To provide high performance, the GPU architectures include multiple components operating independently. Texture fetches, memory operations, several types of arithmetic instructions are executed by different blocks of GPU in parallel. Hence, the kernel execution time is not determined as a sum of all operations, but rather is given by the slowest execution pipeline. One strategy to implement an efficient algorithm is to balance operations between available GPU blocks uniformly and minimize the time required to execute the slowest pipeline. Using this methodology we were able to gain significant performance improvements. Section 6.6 discusses balancing of SFU and ALU operations to speed-up the linear interpolation on the Kepler architecture. Two different back-projection algorithms are combined in Sect. 7.1 to balance the load across all major GPU subsystems. As result the proposed hybrid approach outperforms the fastest of the algorithms by 40% on Pascal and Maxwell architectures.

Each SM includes one or more warp schedulers which execute instructions of resident warps. Each scheduler is able to issue either a single instruction per-clock or at each clock to dual-issue two independent instructions from the same warp. On most architectures the number of warp schedulers is synchronized with the number of independent ALU units. All available units are fully utilized if a single ALU instruction is scheduled by each warp scheduler at every clock cycle. The SM processor on Kepler, however, includes 6 sets of ALUs, but only 4 warp schedulers [41]. To achieve 100% utilization all SM schedulers are expected at each second clock cycle to select two independent instructions from the execution flow and dispatch them to 2 different sets of ALU units. The VLIW architecture adopted by the older AMD GPUs requires 4 to 5 independent instructions in the flow for optimal performance [45]. The flow of independent instructions and dual-issue capabilities are also required to utilize multiple functional blocks of GPU in parallel.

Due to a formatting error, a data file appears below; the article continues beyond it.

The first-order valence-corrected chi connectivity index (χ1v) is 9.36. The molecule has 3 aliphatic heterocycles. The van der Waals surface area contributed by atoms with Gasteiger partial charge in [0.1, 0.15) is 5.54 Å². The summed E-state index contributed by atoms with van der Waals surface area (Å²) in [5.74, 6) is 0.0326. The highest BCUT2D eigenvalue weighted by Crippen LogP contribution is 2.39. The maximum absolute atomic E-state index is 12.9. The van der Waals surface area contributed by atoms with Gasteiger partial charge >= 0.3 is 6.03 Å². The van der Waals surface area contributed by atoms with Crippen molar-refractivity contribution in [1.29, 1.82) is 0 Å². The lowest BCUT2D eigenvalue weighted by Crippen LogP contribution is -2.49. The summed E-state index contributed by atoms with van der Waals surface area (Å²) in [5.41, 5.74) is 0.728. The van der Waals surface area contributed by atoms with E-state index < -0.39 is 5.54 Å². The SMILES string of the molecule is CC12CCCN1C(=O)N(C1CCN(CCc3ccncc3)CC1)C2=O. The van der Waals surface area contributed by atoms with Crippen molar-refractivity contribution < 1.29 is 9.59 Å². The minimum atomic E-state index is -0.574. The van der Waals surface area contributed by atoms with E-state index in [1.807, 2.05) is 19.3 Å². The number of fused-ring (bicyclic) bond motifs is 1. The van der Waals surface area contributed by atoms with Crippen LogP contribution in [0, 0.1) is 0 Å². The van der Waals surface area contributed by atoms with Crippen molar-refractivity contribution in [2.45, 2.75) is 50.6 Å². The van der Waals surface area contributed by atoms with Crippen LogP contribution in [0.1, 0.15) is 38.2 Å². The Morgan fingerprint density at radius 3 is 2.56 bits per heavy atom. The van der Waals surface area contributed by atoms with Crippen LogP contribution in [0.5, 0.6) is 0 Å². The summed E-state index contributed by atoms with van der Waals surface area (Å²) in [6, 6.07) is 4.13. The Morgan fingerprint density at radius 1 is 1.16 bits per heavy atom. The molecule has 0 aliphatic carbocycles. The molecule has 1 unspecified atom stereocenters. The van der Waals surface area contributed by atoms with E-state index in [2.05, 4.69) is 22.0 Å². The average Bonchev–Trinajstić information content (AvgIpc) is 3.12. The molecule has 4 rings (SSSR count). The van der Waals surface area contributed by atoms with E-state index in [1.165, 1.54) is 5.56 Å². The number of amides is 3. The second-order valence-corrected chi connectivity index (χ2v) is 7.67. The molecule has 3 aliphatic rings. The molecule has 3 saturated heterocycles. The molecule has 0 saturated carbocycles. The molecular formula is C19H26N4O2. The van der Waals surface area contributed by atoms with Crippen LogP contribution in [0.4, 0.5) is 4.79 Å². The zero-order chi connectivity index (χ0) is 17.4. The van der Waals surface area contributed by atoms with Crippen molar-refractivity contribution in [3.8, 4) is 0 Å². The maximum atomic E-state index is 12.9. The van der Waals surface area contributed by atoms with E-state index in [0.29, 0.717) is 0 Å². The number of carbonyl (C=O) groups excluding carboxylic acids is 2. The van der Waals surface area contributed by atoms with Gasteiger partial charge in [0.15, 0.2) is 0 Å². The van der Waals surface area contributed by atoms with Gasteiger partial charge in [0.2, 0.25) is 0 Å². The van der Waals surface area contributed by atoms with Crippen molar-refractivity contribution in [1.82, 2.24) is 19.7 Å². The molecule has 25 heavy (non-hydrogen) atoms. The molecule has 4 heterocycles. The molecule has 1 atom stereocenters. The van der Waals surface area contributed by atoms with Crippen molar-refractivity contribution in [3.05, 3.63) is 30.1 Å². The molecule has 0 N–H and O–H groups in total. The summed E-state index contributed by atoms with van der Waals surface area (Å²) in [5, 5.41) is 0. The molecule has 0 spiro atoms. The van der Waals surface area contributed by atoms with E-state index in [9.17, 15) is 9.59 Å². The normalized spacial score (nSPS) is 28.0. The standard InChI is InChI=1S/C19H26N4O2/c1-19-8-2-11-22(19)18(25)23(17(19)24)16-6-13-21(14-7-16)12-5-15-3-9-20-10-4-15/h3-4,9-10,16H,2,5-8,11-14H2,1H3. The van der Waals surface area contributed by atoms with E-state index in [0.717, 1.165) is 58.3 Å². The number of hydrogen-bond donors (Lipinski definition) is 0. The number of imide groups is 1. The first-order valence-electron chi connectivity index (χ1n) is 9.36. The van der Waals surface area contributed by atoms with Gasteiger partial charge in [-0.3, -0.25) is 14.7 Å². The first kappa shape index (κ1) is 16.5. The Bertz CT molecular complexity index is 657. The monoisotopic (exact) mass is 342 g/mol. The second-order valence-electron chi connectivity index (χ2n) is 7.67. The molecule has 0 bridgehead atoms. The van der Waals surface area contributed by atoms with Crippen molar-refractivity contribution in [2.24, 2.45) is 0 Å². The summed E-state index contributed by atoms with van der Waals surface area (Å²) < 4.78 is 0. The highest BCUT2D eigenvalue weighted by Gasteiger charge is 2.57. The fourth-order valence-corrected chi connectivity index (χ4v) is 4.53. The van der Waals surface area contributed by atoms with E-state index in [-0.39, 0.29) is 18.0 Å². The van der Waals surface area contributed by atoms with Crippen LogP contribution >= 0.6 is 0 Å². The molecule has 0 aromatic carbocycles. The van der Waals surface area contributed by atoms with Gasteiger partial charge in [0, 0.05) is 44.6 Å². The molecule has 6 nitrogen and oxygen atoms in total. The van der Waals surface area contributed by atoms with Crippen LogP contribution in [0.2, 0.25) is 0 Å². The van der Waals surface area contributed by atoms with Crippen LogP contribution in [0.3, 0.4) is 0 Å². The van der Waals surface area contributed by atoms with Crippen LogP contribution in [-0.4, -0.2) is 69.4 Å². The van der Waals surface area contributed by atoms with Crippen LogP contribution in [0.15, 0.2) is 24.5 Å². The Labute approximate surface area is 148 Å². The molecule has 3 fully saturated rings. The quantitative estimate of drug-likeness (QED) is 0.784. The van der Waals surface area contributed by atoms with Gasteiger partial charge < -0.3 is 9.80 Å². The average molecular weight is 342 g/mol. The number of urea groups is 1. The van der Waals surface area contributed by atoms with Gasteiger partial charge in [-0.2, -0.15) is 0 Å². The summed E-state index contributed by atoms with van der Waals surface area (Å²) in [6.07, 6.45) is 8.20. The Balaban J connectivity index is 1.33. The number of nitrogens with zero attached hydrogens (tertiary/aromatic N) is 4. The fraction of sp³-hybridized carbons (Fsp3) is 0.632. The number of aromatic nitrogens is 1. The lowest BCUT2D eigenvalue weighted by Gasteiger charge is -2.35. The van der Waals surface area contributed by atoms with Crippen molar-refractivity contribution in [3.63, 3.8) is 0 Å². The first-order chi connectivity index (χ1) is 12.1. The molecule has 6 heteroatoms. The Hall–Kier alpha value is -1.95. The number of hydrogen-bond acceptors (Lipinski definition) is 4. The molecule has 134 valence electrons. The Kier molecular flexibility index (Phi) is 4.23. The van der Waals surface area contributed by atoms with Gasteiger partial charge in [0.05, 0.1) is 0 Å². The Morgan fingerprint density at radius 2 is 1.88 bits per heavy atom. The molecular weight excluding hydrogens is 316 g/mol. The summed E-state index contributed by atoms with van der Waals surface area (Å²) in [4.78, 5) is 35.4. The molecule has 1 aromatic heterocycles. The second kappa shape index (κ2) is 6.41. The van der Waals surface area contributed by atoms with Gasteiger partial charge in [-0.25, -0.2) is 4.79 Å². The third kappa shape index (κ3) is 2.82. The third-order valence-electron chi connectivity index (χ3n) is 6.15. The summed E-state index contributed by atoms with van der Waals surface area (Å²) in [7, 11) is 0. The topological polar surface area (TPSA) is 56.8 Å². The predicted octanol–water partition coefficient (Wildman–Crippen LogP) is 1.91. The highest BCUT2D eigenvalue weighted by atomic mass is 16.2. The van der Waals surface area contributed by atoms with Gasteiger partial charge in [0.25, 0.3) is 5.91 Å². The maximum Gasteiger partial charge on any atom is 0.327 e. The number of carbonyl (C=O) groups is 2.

Only a little official information is available about instructions which can be schedulled in parallel. The CUDA C Programming Guide states that SFUs are used to compute approximates of transcendent functions [36]. In fact, they are also used to perform bit-mangling, type-conversions, and integer multiplication on the NVIDIA Kepler, Maxwell, and Pascal GPUs. We developed a micro-benchmark to verify if certain instructions can be dual-issued. The idea is to measure the throughput of each individual instruction and, then, compare it to throughput of their combination. The instructions are assumed to be executed by the same function unit if the combination runs slower than the slowest of the individual instructions. In particular we found out that NVIDIA GPUs starting with Kepler execute rounding, type conversion, and bit-shift operations in parallel with ALU instructions, but slow down the computation of sine and cosine approximates. Consequently, we assume that SFUs are used to execute these operations. On Maxwell and Pascal, the bit-wise operations also slow down ALU instructions slightly. Both SFUs and ALUs are used in this case. However, the decrease is small and additional ALU-operations are still possible to execute in parallel. There is no parallelism of these operations on the AMD platform.